To deal with this speed of change, pharmaceuticals businesses need quick reaction times and budget flexibility to change course when risks and opportunities emerge. However, many of these organisations do not have the tools to facilitate this. I believe that if they brought rolling forecasting to the forefront of their budgeting processes, they could.
Unfortunately, in order to adopt John’s new forecasting model, pharmaceuticals would need to undergo a big cultural change. As he outlines in his piece, many organisations have ingrained bad practices when it comes to budgeting. ‘Rigging the numbers’ is particularly prevalent in the sector. In terms of company performance, it hardly seems that one year is different from the next for many of the leading pharmaceuticals. But in a sector which has clearly experienced significant change, this does not ring true. For instance, a lot of large pharma companies operating across global territories now have to share a considerable percentage of their profits with those governments.
Additionally, with therapeutic pipeline improvement and the rise of more ‘me-too’ and biosimilar drugs, the sector is becoming increasingly competitive. Companies are losing out due to patent expiries. Whilst I do not think that this is justification for game playing and sandbagging, I think it stems from the sector’s fear of failure.
Aside from missing targets, failure to achieve budget can potentially result in a loss of share price and shareholders, who are great benefactors to pharmaceuticals. Alternatively, I actually feel that there is sometimes room for failure in these organisations, as it can act as a wake-up call and instigate change. As John referenced, the Google contact lens served this purpose, and is one of many disrupting technologies challenging pharma today.
Part of the problem is that pharma companies do not put enough emphasis on contingency and scenario planning for risk and uncertainties. You would imagine if you’re in a sector with long product lead times, this would be an essential component of a company’s planning and forecasting process. For many, however, it isn’t. Indeed, having to withdraw a drug from production on a global scale is not something that can be done overnight and the costs can easily destroy any financial model.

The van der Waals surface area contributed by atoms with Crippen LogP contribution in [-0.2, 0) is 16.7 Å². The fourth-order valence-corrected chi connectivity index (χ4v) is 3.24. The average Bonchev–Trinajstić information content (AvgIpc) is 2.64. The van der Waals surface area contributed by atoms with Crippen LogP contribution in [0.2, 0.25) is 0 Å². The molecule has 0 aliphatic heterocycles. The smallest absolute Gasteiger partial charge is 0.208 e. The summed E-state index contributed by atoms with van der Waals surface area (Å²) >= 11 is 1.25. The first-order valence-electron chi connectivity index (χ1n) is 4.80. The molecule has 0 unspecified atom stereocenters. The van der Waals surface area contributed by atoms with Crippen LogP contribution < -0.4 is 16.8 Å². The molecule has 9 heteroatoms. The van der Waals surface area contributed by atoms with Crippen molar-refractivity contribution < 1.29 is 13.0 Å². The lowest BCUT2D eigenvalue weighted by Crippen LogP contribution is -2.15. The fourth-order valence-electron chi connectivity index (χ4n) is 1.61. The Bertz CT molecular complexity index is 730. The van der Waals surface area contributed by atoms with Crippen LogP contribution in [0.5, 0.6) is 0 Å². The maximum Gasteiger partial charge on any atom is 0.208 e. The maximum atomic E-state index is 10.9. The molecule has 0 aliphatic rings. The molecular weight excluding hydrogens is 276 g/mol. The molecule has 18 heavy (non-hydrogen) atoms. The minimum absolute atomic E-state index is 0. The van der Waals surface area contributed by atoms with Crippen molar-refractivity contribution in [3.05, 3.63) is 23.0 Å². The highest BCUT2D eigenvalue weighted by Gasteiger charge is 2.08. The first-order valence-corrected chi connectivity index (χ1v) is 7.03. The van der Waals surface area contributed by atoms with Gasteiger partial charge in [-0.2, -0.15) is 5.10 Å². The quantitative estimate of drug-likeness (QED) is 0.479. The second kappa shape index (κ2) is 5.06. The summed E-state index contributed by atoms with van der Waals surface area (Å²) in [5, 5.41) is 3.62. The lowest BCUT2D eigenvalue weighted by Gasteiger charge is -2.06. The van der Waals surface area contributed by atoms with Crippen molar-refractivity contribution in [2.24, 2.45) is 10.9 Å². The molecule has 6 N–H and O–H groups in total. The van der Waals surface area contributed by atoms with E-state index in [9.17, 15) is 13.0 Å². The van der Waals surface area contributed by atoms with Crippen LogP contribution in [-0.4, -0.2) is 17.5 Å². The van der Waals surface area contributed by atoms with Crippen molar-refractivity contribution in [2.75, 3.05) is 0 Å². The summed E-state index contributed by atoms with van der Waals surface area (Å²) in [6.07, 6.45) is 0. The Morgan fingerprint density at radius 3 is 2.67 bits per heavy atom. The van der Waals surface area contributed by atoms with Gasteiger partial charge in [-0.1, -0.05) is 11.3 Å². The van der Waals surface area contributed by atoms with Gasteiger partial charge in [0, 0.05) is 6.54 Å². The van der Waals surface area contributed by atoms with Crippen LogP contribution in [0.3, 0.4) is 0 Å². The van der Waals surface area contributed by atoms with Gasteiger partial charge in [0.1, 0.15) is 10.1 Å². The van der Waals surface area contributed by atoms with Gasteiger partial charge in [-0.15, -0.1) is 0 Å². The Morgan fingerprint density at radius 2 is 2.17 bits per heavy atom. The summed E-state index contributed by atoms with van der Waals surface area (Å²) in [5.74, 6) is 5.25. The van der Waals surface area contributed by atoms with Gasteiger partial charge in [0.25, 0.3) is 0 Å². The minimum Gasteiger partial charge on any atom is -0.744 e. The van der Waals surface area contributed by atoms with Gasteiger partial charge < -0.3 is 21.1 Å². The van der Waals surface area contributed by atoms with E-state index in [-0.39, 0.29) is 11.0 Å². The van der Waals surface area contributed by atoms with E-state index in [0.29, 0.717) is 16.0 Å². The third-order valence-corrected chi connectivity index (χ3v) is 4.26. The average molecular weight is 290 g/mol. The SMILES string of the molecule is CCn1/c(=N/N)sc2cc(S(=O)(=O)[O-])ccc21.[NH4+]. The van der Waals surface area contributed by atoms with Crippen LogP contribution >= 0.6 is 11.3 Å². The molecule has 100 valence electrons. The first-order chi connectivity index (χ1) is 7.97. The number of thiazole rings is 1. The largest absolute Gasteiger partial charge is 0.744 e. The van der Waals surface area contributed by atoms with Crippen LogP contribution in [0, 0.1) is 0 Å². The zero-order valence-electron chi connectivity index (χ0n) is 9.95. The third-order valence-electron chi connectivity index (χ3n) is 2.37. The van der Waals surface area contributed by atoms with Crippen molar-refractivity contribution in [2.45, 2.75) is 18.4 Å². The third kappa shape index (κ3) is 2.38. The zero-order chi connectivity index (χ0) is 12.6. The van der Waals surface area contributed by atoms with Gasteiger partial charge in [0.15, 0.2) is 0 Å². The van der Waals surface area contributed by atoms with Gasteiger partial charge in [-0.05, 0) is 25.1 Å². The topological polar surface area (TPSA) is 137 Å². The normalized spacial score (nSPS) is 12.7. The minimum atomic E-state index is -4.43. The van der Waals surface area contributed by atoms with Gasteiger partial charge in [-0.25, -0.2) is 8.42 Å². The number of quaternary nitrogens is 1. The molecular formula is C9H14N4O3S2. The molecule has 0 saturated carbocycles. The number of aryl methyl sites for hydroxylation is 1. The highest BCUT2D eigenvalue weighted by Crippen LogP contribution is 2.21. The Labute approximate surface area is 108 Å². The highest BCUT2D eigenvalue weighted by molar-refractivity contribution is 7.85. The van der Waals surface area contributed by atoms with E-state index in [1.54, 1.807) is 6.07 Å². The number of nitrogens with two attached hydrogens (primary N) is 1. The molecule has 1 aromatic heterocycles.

Pharmaceuticals must also become better at managing and analysing their data in order to mitigate risks. In recent years we have seen a number of drugs being withdrawn from the market due to unexpected side effects and subsequent fatalities (Vioxx (Rofecoxib), for example). Or we’ve seen drugs proving to be less effective than initially claimed (such as Tamiflu (Oseltamivir)). I believe, if these companies had more sophisticated data management tools, these problems would have been addressed sooner, avoiding wasted investment.
But it isn’t just risks that businesses need data to detect. Forecasting processes will also allow businesses to tap into new market opportunities. With the inevitable move to more personalised medicine (and the UK government £100 million genomics funding pledge), companies will need more data to understand diseases and cures.
Speed is strongest differentiator
Whilst some pharma companies might be succeeding without forecasting now, I strongly feel that they are on borrowed time. Speed appears to be one of, if not the strongest differentiators in pharmaceuticals today. Without the tools to pre-empt risks and opportunities, these businesses are unlikely to remain competitive, let alone respond to market change before it’s too late.
This article represents the views of the author only, and does not necessarily represent the views or professional advice of KPMG in the UK.